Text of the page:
Battle lines drawn in Bianchi legal fee fight

  • McHenry County State's Attorney Louis Bianchi was exonerated  on 21 charges of conspiracy and misconduct.

      McHenry County State's Attorney Louis Bianchi was exonerated on 21 charges of conspiracy and misconduct. Bill Zars | Staff Photographer

Updated 4/28/2011 3:11 PM

The battle over legal fees in the prosecution of McHenry County State's Attorney Louis Bianchi will now be fought in an appellate court.

McHenry County Judge Gordon Graham Thursday moved the case to an appellate panel after the McHenry County Board appealed his April 14 decision not to adjust downward some $312,000 billed by Special Prosecutors Henry Tonigan and Thomas McQueen.


The pair have billed the county $250 an hour in the misconduct and conspiracy case that alleged Bianchi and his personal secretary, Joyce Synek, used county resources and personnel to further his re-election campaign.

A judge cleared both of 26 combined felony counts midway through a trial last month.

Some county board members have questioned the legal fees, which only run through November 2010, and say Tonigan and McQueen should be paid about $90 an hour, which is a prorated amount of the state's attorney's annual salary of $166,000.

The fact that Bianchi faces more misconduct charges that he lessened penalties or dropped charges for distant relatives and political donors has some officials worried the bill will rise and that the prosecution has gone too far.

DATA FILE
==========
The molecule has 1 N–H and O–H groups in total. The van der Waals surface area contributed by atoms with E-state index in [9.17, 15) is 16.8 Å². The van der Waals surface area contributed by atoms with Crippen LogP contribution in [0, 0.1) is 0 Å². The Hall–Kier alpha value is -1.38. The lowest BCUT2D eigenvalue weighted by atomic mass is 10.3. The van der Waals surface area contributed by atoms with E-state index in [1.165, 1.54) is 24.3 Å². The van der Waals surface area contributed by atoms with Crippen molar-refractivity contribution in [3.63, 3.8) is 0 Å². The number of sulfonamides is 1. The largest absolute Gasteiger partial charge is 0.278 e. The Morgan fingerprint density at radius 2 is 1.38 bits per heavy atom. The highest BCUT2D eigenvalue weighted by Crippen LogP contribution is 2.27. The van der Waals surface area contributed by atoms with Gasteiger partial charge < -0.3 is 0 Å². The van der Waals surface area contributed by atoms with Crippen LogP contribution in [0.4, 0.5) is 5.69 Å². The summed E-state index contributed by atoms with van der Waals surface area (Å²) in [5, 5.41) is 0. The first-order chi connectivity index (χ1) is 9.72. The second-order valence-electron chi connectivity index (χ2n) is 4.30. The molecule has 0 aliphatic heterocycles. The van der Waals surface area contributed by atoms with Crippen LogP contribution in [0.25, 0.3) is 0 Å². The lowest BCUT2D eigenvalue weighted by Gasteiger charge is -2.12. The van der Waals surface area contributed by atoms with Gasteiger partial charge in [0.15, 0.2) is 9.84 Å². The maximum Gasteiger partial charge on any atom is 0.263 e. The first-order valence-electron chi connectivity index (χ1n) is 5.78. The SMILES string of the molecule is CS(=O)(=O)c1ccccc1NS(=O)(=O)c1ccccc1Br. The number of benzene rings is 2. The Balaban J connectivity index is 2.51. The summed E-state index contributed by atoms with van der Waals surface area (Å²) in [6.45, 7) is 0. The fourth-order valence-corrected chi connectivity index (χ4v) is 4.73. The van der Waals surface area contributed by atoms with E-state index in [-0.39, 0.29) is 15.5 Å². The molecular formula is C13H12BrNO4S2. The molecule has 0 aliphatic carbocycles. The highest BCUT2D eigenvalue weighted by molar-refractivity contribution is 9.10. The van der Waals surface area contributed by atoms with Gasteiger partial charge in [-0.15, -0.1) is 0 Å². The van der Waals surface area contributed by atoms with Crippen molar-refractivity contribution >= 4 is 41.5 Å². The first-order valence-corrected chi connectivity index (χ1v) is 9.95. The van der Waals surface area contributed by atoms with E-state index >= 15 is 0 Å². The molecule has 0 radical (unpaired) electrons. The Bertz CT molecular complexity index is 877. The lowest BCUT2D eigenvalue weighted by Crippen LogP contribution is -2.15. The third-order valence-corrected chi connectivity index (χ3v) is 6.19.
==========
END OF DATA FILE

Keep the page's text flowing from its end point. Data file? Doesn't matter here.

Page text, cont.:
"I am very pleased to see that we're going to be able to take it to the appellate court because I see us prevailing," McHenry County Board Chairman Ken Koehler said. "We're going after everything. You can't just bill whatever you want to bill."

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Bianchi and two of his investigators, who also face misconduct charges, are due in court Friday and a trial has tentatively been set for late June.

No date has been set for the three-person appellate panel to hear oral arguments.

Because the case is awaiting appellate review, two other motions in the case must wait. They include:

• A motion by Tonigan to be removed from the case to care for his ailing father.

• A motion by six McHenry County residents to unseal a secret file that led to the failed charges against Bianchi and Synek, along with a push to have Tonigan and McQueen removed from the case because of incompetence and overbilling.

McQueen also has petitioned to have Winnebago County Judge Joseph McGraw, who exonerated Bianchi in the first trial, removed from Bianchi's second trial. McQueen's motion contends McGraw has a conflict because he was paid more than $6,000 by the Illinois Office of the State's Appellate Prosecutor to teach or serve as a panelist for program.


The office has appointed an attorney to work for the McHenry County Board in the fight over the legal fees.

Terry Ekl, Bianchi's defense attorney, said McQueen's motion is without merit.

"In lawyer language, we call this judge shopping. It's frowned upon by everybody," Ekl said. "The only difference is it's done by defendants, not prosecutors."

The motion will be presented to McGraw on Friday when Bianchi and investigators Ron Salgado and Michael McCreary are due in court.